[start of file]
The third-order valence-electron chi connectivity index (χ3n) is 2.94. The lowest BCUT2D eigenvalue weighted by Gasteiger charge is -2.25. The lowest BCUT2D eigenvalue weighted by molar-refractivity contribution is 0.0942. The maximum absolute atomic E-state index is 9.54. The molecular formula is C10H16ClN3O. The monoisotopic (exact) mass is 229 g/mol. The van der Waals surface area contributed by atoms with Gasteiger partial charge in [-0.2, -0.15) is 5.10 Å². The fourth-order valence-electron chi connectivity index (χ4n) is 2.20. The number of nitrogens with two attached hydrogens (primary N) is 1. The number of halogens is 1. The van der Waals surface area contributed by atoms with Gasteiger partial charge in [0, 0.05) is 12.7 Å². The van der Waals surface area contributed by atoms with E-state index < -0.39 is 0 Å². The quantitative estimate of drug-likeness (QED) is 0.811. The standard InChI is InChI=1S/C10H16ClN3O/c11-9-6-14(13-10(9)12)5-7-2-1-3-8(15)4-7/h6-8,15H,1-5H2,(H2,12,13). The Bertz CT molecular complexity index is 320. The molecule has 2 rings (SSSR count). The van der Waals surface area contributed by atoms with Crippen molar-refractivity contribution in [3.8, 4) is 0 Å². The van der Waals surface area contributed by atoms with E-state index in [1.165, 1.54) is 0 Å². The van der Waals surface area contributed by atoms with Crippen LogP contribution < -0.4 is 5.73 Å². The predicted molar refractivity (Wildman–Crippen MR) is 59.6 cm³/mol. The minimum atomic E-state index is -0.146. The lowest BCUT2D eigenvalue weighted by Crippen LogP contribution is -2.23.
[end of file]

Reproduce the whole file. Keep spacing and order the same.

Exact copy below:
The third-order valence-electron chi connectivity index (χ3n) is 2.94. The lowest BCUT2D eigenvalue weighted by Gasteiger charge is -2.25. The lowest BCUT2D eigenvalue weighted by molar-refractivity contribution is 0.0942. The maximum absolute atomic E-state index is 9.54. The molecular formula is C10H16ClN3O. The monoisotopic (exact) mass is 229 g/mol. The van der Waals surface area contributed by atoms with Gasteiger partial charge in [-0.2, -0.15) is 5.10 Å². The fourth-order valence-electron chi connectivity index (χ4n) is 2.20. The number of nitrogens with two attached hydrogens (primary N) is 1. The number of halogens is 1. The van der Waals surface area contributed by atoms with Gasteiger partial charge in [0, 0.05) is 12.7 Å². The van der Waals surface area contributed by atoms with E-state index < -0.39 is 0 Å². The quantitative estimate of drug-likeness (QED) is 0.811. The standard InChI is InChI=1S/C10H16ClN3O/c11-9-6-14(13-10(9)12)5-7-2-1-3-8(15)4-7/h6-8,15H,1-5H2,(H2,12,13). The Bertz CT molecular complexity index is 320. The molecule has 2 rings (SSSR count). The van der Waals surface area contributed by atoms with Crippen molar-refractivity contribution in [3.8, 4) is 0 Å². The van der Waals surface area contributed by atoms with E-state index in [1.165, 1.54) is 0 Å². The van der Waals surface area contributed by atoms with Crippen LogP contribution < -0.4 is 5.73 Å². The predicted molar refractivity (Wildman–Crippen MR) is 59.6 cm³/mol. The minimum atomic E-state index is -0.146. The lowest BCUT2D eigenvalue weighted by Crippen LogP contribution is -2.23.